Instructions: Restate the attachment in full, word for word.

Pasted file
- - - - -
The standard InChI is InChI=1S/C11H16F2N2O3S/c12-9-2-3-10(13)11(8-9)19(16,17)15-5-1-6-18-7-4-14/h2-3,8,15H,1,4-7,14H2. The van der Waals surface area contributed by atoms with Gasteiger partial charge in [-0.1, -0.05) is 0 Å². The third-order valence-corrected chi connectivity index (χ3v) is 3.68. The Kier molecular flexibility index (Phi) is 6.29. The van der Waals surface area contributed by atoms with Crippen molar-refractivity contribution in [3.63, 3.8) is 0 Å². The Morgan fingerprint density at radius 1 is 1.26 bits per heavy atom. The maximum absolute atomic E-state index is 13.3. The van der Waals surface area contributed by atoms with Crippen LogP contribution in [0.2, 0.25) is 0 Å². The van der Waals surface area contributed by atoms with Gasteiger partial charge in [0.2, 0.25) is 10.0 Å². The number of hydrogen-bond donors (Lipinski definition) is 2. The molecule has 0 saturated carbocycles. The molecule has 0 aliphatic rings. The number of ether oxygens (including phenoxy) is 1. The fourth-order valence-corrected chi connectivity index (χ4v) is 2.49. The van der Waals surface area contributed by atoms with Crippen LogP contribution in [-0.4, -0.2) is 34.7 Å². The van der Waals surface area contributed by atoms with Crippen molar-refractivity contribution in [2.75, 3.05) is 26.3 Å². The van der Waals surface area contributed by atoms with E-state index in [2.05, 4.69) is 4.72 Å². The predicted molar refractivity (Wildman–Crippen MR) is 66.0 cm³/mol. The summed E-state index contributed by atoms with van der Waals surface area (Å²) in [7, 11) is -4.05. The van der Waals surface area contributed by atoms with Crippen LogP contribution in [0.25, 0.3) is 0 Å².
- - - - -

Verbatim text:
The standard InChI is InChI=1S/C11H16F2N2O3S/c12-9-2-3-10(13)11(8-9)19(16,17)15-5-1-6-18-7-4-14/h2-3,8,15H,1,4-7,14H2. The van der Waals surface area contributed by atoms with Gasteiger partial charge in [-0.1, -0.05) is 0 Å². The third-order valence-corrected chi connectivity index (χ3v) is 3.68. The Kier molecular flexibility index (Phi) is 6.29. The van der Waals surface area contributed by atoms with Crippen molar-refractivity contribution in [3.63, 3.8) is 0 Å². The Morgan fingerprint density at radius 1 is 1.26 bits per heavy atom. The maximum absolute atomic E-state index is 13.3. The van der Waals surface area contributed by atoms with Crippen LogP contribution in [0.2, 0.25) is 0 Å². The van der Waals surface area contributed by atoms with Gasteiger partial charge in [0.2, 0.25) is 10.0 Å². The number of hydrogen-bond donors (Lipinski definition) is 2. The molecule has 0 saturated carbocycles. The molecule has 0 aliphatic rings. The number of ether oxygens (including phenoxy) is 1. The fourth-order valence-corrected chi connectivity index (χ4v) is 2.49. The van der Waals surface area contributed by atoms with Crippen LogP contribution in [-0.4, -0.2) is 34.7 Å². The van der Waals surface area contributed by atoms with Crippen molar-refractivity contribution in [2.75, 3.05) is 26.3 Å². The van der Waals surface area contributed by atoms with E-state index in [2.05, 4.69) is 4.72 Å². The predicted molar refractivity (Wildman–Crippen MR) is 66.0 cm³/mol. The summed E-state index contributed by atoms with van der Waals surface area (Å²) in [7, 11) is -4.05. The van der Waals surface area contributed by atoms with Crippen LogP contribution in [0.25, 0.3) is 0 Å².